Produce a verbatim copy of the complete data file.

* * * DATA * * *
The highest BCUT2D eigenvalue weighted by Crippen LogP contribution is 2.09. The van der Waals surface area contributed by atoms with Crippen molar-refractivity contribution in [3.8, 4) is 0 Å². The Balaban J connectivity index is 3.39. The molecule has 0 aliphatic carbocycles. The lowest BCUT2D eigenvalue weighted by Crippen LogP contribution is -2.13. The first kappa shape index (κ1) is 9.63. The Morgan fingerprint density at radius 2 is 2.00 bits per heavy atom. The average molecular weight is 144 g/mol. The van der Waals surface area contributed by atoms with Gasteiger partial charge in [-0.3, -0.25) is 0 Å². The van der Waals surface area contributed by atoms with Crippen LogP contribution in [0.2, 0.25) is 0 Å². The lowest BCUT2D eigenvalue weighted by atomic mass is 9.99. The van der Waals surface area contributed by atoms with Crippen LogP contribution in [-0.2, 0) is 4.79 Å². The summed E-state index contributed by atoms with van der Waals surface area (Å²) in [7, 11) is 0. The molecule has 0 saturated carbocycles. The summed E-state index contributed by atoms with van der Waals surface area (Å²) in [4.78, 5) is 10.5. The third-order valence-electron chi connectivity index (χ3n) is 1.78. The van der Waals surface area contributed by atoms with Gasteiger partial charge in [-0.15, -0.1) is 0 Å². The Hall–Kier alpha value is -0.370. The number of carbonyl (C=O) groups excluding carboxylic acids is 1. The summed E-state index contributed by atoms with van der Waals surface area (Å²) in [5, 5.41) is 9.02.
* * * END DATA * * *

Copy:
The highest BCUT2D eigenvalue weighted by Crippen LogP contribution is 2.09. The van der Waals surface area contributed by atoms with Crippen molar-refractivity contribution in [3.8, 4) is 0 Å². The Balaban J connectivity index is 3.39. The molecule has 0 aliphatic carbocycles. The lowest BCUT2D eigenvalue weighted by Crippen LogP contribution is -2.13. The first kappa shape index (κ1) is 9.63. The Morgan fingerprint density at radius 2 is 2.00 bits per heavy atom. The average molecular weight is 144 g/mol. The van der Waals surface area contributed by atoms with Gasteiger partial charge in [-0.3, -0.25) is 0 Å². The van der Waals surface area contributed by atoms with Crippen LogP contribution in [0.2, 0.25) is 0 Å². The lowest BCUT2D eigenvalue weighted by atomic mass is 9.99. The van der Waals surface area contributed by atoms with Crippen LogP contribution in [-0.2, 0) is 4.79 Å². The summed E-state index contributed by atoms with van der Waals surface area (Å²) in [7, 11) is 0. The molecule has 0 saturated carbocycles. The summed E-state index contributed by atoms with van der Waals surface area (Å²) in [4.78, 5) is 10.5. The third-order valence-electron chi connectivity index (χ3n) is 1.78. The van der Waals surface area contributed by atoms with Gasteiger partial charge in [-0.15, -0.1) is 0 Å². The Hall–Kier alpha value is -0.370. The number of carbonyl (C=O) groups excluding carboxylic acids is 1. The summed E-state index contributed by atoms with van der Waals surface area (Å²) in [5, 5.41) is 9.02.